The warmth of the water gently widens your blood vessels and improves blood flow throughout your body, which helps you relax. One study found that people who bathe on a regular basis feel less stressed and tired and even smile more. Tip: Bathe right before bed and the rise and fall of your body temperature can also help you fall asleep. Moisturize when you get out of the tub.

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Focus on What Matters Most

Sometimes, you don’t need to do more to relax; you need to do less. If you feel pushed and pulled many different ways, make a list of the things you care about the most. Then, simply say “No, thanks” to events and activities you don’t have time or interest in. If you’re not used to turning down requests, this may feel hard at first. But you’ll likely find that you can unwind in the extra time and mental space it gives you.

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Get Outside

It’s one of the fastest ways to start to unwind. As little as 20 minutes in nature (even your yard or a city park) can help distract you from negative thoughts. The calming sounds you hear may also lower your blood pressure. You don’t need to climb a mountain to feel more relaxed. Sit or stroll in any outdoor setting you enjoy. If that can’t happen right now, look at nature photos you love.

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photo of woman relaxed listening to music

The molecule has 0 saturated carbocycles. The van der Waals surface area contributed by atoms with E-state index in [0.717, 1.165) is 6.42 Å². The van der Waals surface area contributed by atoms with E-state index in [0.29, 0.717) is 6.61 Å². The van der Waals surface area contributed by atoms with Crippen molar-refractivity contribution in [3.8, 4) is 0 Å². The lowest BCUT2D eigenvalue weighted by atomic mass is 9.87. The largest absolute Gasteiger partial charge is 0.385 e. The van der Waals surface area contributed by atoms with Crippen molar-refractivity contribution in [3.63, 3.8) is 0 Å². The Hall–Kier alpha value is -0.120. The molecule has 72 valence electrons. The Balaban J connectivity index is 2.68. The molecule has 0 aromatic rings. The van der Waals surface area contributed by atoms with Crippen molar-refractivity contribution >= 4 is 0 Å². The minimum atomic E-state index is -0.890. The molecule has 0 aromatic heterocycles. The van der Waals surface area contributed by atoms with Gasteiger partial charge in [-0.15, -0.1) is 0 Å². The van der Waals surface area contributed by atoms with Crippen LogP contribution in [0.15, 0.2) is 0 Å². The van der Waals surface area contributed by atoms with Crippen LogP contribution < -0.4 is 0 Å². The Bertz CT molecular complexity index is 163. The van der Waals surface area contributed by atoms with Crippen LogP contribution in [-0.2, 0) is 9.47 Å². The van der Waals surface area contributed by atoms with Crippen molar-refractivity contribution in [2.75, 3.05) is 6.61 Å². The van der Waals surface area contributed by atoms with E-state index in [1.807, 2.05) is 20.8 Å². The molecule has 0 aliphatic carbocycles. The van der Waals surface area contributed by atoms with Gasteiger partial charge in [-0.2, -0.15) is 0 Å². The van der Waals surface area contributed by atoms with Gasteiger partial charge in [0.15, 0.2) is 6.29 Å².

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De-Stress With Music

Relaxing music has a direct effect on your nervous system. It slows your heart rate and breathing, lowers your blood pressure, and signals your muscles to soften. When you need to mentally let go, your best bet is to choose music you love. Can’t decide? Opt for classical, folk, or jazz songs. They have a rhythm between 60 to 80 beats per minute that helps your body calm down. 

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photo of essential oils diffuser
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Soothe Yourself With Scent

Lavender, vanilla, and jasmine are a few options to send a smell-based “Chill out” message to your body’s nervous system. Put a few drops of a scented oil into a diffuser or a spray bottle filled with water. (If you have pets, check with your vet first, since some oils are toxic to animals.) You can also look for lotions and candles made with a scent you like.

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Connect With Your People